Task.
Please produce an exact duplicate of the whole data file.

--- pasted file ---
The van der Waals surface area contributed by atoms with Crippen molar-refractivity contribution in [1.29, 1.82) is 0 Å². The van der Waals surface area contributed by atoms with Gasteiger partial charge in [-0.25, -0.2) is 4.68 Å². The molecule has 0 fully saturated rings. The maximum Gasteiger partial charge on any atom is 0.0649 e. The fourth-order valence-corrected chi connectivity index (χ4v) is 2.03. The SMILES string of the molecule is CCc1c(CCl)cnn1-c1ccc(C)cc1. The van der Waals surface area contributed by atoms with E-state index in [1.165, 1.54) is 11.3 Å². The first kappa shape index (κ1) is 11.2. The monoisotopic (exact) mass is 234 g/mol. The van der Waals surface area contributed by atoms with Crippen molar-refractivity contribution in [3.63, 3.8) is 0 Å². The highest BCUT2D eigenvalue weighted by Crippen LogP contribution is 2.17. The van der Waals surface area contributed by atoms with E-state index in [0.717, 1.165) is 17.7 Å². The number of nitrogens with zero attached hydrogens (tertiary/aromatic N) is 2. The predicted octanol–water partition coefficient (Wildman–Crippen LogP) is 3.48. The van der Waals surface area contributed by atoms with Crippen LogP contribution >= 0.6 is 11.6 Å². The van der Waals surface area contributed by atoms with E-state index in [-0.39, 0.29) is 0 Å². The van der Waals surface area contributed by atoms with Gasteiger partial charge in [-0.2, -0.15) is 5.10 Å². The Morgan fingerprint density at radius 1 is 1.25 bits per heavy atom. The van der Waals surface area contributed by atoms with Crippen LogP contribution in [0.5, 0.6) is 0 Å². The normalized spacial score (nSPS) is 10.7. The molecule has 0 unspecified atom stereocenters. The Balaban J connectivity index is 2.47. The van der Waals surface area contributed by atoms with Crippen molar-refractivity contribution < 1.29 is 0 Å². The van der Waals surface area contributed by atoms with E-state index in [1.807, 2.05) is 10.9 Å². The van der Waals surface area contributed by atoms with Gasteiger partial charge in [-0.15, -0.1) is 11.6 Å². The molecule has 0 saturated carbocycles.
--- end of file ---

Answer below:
The van der Waals surface area contributed by atoms with Crippen molar-refractivity contribution in [1.29, 1.82) is 0 Å². The van der Waals surface area contributed by atoms with Gasteiger partial charge in [-0.25, -0.2) is 4.68 Å². The molecule has 0 fully saturated rings. The maximum Gasteiger partial charge on any atom is 0.0649 e. The fourth-order valence-corrected chi connectivity index (χ4v) is 2.03. The SMILES string of the molecule is CCc1c(CCl)cnn1-c1ccc(C)cc1. The van der Waals surface area contributed by atoms with E-state index in [1.165, 1.54) is 11.3 Å². The first kappa shape index (κ1) is 11.2. The monoisotopic (exact) mass is 234 g/mol. The van der Waals surface area contributed by atoms with Crippen molar-refractivity contribution in [3.63, 3.8) is 0 Å². The highest BCUT2D eigenvalue weighted by Crippen LogP contribution is 2.17. The van der Waals surface area contributed by atoms with E-state index in [0.717, 1.165) is 17.7 Å². The number of nitrogens with zero attached hydrogens (tertiary/aromatic N) is 2. The predicted octanol–water partition coefficient (Wildman–Crippen LogP) is 3.48. The van der Waals surface area contributed by atoms with Crippen LogP contribution >= 0.6 is 11.6 Å². The van der Waals surface area contributed by atoms with E-state index in [-0.39, 0.29) is 0 Å². The van der Waals surface area contributed by atoms with Gasteiger partial charge in [-0.2, -0.15) is 5.10 Å². The Morgan fingerprint density at radius 1 is 1.25 bits per heavy atom. The van der Waals surface area contributed by atoms with Crippen LogP contribution in [0.5, 0.6) is 0 Å². The normalized spacial score (nSPS) is 10.7. The molecule has 0 unspecified atom stereocenters. The Balaban J connectivity index is 2.47. The van der Waals surface area contributed by atoms with Crippen molar-refractivity contribution < 1.29 is 0 Å². The van der Waals surface area contributed by atoms with E-state index in [1.807, 2.05) is 10.9 Å². The van der Waals surface area contributed by atoms with Gasteiger partial charge in [-0.15, -0.1) is 11.6 Å². The molecule has 0 saturated carbocycles.